Fantastic Beasts And Where To Find Them review: a Newt beginning

Is Newt Scamander the new Chosen One?

When you’re the type of person that spent a large portion of their childhood, teenaged years, adulthood and more obsessing over Harry, Ron and Hermione, being introduced to new characters who live somewhere other than Hogwarts can be a bit jarring. Who are these new people, and why should we care? The fact that Warner Bros plans to squeeze five films out of Fantastic Beasts And Where To Find Them, effectively building yet another, separate franchise, feels a bit like emotional blackmail. But as long as the wizarding world remains the setting, we know we’re always going to come back.

When magizoologist Newt Scamander (Eddie Redmayne) arrives in New York in 1926 with a suitcase full of magical creatures, it’s not long before a few of them inevitably escape, causing Newt to start a citywide search for the beasts before the muggles catch wind of what’s happening, thus risking the secrecy of the entire magical world. Things are made a lot harder when the Magical Congress of the United States of America, or MACUSA for short, decides to get involved.

Happily, the greatest thing about Fantastic Beasts is in fact the beasts. The Harry Potter series gave us a look at some of what the wizarding world’s wildlife has to offer, but the contents of Newt’s suitcase is unlike anything we’ve seen before. Each new creature is just as brilliant as the last, with a few inspiring wonderful, endlessly entertaining set pieces as Newt attempts to coerce them back into the bag.

In addition to the creatures, the magic of the wizarding world continues to enchant and transfix. The 15 years that passed since the Philosopher’s Stone have really left time of visual effects technology to advance. One downside to that, however, is that goblins and such are no longer played by people, and the sort of mechanical engineering that went into Buckbeak the Hippogriff appears basically obsolete. Now almost everything is animated, which is a shame, because it would have been amazing to see the actual Ron Perlman play a goblin gangster, rather than a CG figure that sort of looks like him.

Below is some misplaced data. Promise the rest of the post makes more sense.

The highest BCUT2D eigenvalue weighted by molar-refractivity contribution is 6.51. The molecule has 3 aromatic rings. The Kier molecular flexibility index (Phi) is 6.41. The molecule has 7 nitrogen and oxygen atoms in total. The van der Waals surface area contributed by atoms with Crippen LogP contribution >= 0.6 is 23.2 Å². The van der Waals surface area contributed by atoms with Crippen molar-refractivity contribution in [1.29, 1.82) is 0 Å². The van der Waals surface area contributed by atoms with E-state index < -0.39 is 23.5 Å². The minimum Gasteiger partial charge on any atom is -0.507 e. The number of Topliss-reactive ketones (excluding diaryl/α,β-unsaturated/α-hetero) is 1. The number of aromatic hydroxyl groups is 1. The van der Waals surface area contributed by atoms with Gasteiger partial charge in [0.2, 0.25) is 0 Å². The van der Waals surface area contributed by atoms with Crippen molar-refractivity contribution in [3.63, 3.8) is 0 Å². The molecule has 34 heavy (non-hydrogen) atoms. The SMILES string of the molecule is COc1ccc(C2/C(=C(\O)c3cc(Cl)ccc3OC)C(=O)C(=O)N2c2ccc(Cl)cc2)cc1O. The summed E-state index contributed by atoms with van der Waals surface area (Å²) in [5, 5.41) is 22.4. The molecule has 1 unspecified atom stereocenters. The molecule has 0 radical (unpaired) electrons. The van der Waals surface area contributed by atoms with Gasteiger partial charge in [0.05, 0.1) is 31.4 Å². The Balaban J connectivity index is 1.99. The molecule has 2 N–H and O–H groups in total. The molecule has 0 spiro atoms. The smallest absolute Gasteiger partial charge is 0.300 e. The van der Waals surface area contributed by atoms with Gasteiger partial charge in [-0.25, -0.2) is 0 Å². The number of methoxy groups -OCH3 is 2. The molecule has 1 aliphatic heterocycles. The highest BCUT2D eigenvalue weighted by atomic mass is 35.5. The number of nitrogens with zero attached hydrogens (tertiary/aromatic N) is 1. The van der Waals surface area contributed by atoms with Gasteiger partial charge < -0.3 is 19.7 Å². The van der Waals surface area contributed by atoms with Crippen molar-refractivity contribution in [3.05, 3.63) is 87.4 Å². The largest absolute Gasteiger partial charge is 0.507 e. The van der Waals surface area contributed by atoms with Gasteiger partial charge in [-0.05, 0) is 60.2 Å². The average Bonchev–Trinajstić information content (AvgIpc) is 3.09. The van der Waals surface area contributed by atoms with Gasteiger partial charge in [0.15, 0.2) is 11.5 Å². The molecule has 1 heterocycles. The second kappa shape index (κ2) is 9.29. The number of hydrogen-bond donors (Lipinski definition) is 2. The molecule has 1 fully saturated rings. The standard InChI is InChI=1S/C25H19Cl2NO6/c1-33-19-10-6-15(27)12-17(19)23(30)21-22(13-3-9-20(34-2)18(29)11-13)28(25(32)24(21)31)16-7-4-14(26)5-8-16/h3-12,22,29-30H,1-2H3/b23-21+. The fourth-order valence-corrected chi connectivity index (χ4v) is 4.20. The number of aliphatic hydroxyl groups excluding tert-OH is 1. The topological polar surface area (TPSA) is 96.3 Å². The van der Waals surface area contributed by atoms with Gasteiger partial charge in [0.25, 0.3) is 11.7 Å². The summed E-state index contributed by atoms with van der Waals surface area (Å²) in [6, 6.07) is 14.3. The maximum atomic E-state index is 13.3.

The film’s standout character is easily Jacob Kowalski, which is surprising considering he’s a muggle but unsurprising considering he’s played by the extremely likeable Dan Fogler. He doesn’t need a funny script to be hilarious; just an odd sound or a bemused facial expression will do. Katherine Waterston as Tina Goldstein, Newt’s new New Yorker associate and ex-MACUSA auror, is also a fun addition, providing the audience a very human look into the differences between the American wizarding world and the British one. She also seems to cry a lot, but Waterston makes it work.

Newcomer Alison Sudol is wonderfully magical as Tina’s sister Queenie, and rather Luna Lovegood-like in disposition. She’s not quite as weird as Luna, but she’s got the added bonus of being a legilimens, meaning she can read people’s minds, and cut out the middleman when flirting with Jacob. The rest of the cast are good – you would need to use a revelio charm to find a weak link – but they aren’t particularly anything to shout about. However, the entire Harry Potter series wasn’t known for its phenomenal performances either, and look how that turned out.

A couple of things don’t add up though, like why Newt had to get a ship from England to New York when he could have just apparated. He clearly knows how, seeing as he does it in everything other scene. There may be some kind of wizarding law against apparating intercontinentally, but if Fantastic Beasts proved one thing it’s that Newt has no qualms about breaking the law.

Also, why didn’t Newt find his niffler using a simple summoning charm when it first escaped? He would have saved himself a lot of faffing about if he’d just done that from the start instead of chasing the cheeky beggar all over New York City. These may seem like small, pedantic quibbles, but we’ve come to expect more from JK Rowling, who, throughout the Harry Potter books, demonstrated she could clever herself out of any situation with (almost) everything making sense and abiding by the laws of the wizarding world.

Fantastic Beasts may be entertaining and often mesmerising but, ultimately and obviously, it’s not Harry Potter. It likes to link itself back to Harry’s world through namedropping, magical lore and the odd talisman, but there’s something missing. It might be the heart, it might be Harry himself, but it’s most likely the fact that we haven’t spent years loving Newt, Tina, Jacob and Queenie before we finally saw them on screen.